We’ve found that half of the bonds fairly quickly—but like everyone says, the first $50 million is always the easiest.
Ken Hitchcock wants the Blues to spend more time attacking and less time defending.
Because hockey isn’t rocket science, that’s why.
“To score and win games in the National Hockey League…you have to spend as much time in the offensive zone as you can,” Hitchcock told the Post-Dispatch.
“When you’re occupying the offensive zone more, you’re forechecking more. When you’re occupying the offensive zone more, the goalie has to make saves. They’re having to defend more. And the opposing team takes penalties on you. So they’re all connected. … What I want to see from us is staying on the puck for longer stretches.”
According to the stats, the Blues have not been spending as much time in the offensive zone as we’re used to seeing from them. In fact, in their last 20 games, they rank in the bottom third of the league in score-adjusted Corsi. That compares to their first 20 games when they were in the top third.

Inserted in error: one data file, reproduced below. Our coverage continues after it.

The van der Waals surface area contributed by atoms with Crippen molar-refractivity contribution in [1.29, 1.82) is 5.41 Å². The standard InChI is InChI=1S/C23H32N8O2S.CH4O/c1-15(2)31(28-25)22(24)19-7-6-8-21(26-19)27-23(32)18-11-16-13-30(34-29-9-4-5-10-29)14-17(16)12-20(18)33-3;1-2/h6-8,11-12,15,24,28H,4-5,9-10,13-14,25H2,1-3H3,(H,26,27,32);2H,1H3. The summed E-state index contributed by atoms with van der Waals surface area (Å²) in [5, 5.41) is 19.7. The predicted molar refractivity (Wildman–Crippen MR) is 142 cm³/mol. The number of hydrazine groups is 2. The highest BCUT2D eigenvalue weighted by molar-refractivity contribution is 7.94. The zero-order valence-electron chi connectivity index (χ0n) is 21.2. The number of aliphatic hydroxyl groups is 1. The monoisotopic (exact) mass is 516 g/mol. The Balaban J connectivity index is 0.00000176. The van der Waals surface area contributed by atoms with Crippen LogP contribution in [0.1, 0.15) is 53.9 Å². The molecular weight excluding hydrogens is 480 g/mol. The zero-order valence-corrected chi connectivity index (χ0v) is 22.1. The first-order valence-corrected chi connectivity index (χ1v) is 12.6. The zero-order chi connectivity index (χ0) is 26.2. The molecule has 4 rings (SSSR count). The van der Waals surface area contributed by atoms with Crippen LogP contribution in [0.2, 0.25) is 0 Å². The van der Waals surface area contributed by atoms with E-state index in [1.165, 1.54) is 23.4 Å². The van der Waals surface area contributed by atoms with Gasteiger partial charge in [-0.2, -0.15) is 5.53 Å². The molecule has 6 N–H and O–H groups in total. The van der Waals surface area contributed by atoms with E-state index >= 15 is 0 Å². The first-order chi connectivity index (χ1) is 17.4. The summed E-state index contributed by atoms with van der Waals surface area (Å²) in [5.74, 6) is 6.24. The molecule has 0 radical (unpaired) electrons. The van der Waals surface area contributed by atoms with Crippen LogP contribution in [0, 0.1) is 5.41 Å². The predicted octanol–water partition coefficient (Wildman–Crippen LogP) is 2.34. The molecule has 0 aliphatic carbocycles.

The result is fewer shots, and more importantly, fewer goals. The Blues have fallen all the way to 25th in offense, averaging just 2.37 goals per game. Last year, they finished fifth (2.91).
Yes, some of that may be due to the absence of Jaden Schwartz, and he should be back soon. But there’s a reason people are watching GM Doug Armstrong as the Feb. 29 trade deadline approaches. This team could probably use another piece up front.
The Blues host Minnesota Saturday.
St. Louis has scored just five goals in its last five games.
Tonight in Anaheim, Anders Lindback will make his first start for the Arizona Coyotes since Jan. 16.
The Coyotes have been riding rookie Louis Domingue since just before Christmas, but Domingue has allowed five goals in each of his last three starts, including last night’s 5-4 loss to Chicago.
Lindback’s last appearance came Tuesday in relief, when he allowed one goal on 10 shots in a 6-2 loss to the Kings.